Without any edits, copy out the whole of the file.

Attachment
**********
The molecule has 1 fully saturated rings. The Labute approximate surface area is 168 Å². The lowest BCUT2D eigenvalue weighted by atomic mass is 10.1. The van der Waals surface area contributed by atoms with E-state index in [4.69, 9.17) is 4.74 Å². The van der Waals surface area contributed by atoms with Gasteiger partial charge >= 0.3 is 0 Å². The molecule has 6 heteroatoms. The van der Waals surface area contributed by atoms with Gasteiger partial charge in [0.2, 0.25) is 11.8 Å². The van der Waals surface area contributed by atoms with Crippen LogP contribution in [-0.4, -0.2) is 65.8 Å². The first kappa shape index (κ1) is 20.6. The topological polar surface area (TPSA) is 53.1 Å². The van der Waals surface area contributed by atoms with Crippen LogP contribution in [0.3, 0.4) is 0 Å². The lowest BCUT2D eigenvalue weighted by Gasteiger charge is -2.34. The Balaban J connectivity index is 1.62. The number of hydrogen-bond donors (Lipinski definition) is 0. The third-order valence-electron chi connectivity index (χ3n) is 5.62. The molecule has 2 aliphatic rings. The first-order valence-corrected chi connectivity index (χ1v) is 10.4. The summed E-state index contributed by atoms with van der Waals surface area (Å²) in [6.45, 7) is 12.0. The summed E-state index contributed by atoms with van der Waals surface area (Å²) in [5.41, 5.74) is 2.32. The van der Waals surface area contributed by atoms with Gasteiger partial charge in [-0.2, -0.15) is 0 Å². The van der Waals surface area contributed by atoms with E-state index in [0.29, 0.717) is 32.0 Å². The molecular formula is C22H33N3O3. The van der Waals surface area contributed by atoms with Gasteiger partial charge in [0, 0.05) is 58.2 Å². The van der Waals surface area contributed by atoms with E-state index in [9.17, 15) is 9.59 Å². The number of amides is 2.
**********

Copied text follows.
The molecule has 1 fully saturated rings. The Labute approximate surface area is 168 Å². The lowest BCUT2D eigenvalue weighted by atomic mass is 10.1. The van der Waals surface area contributed by atoms with E-state index in [4.69, 9.17) is 4.74 Å². The van der Waals surface area contributed by atoms with Gasteiger partial charge >= 0.3 is 0 Å². The molecule has 6 heteroatoms. The van der Waals surface area contributed by atoms with Gasteiger partial charge in [0.2, 0.25) is 11.8 Å². The van der Waals surface area contributed by atoms with Crippen LogP contribution in [-0.4, -0.2) is 65.8 Å². The first kappa shape index (κ1) is 20.6. The topological polar surface area (TPSA) is 53.1 Å². The van der Waals surface area contributed by atoms with Crippen LogP contribution in [0.3, 0.4) is 0 Å². The lowest BCUT2D eigenvalue weighted by Gasteiger charge is -2.34. The Balaban J connectivity index is 1.62. The number of hydrogen-bond donors (Lipinski definition) is 0. The third-order valence-electron chi connectivity index (χ3n) is 5.62. The molecule has 2 aliphatic rings. The first-order valence-corrected chi connectivity index (χ1v) is 10.4. The summed E-state index contributed by atoms with van der Waals surface area (Å²) in [6.45, 7) is 12.0. The summed E-state index contributed by atoms with van der Waals surface area (Å²) in [5.41, 5.74) is 2.32. The van der Waals surface area contributed by atoms with Gasteiger partial charge in [-0.2, -0.15) is 0 Å². The van der Waals surface area contributed by atoms with E-state index in [0.29, 0.717) is 32.0 Å². The molecular formula is C22H33N3O3. The van der Waals surface area contributed by atoms with Gasteiger partial charge in [0, 0.05) is 58.2 Å². The van der Waals surface area contributed by atoms with E-state index in [9.17, 15) is 9.59 Å². The number of amides is 2.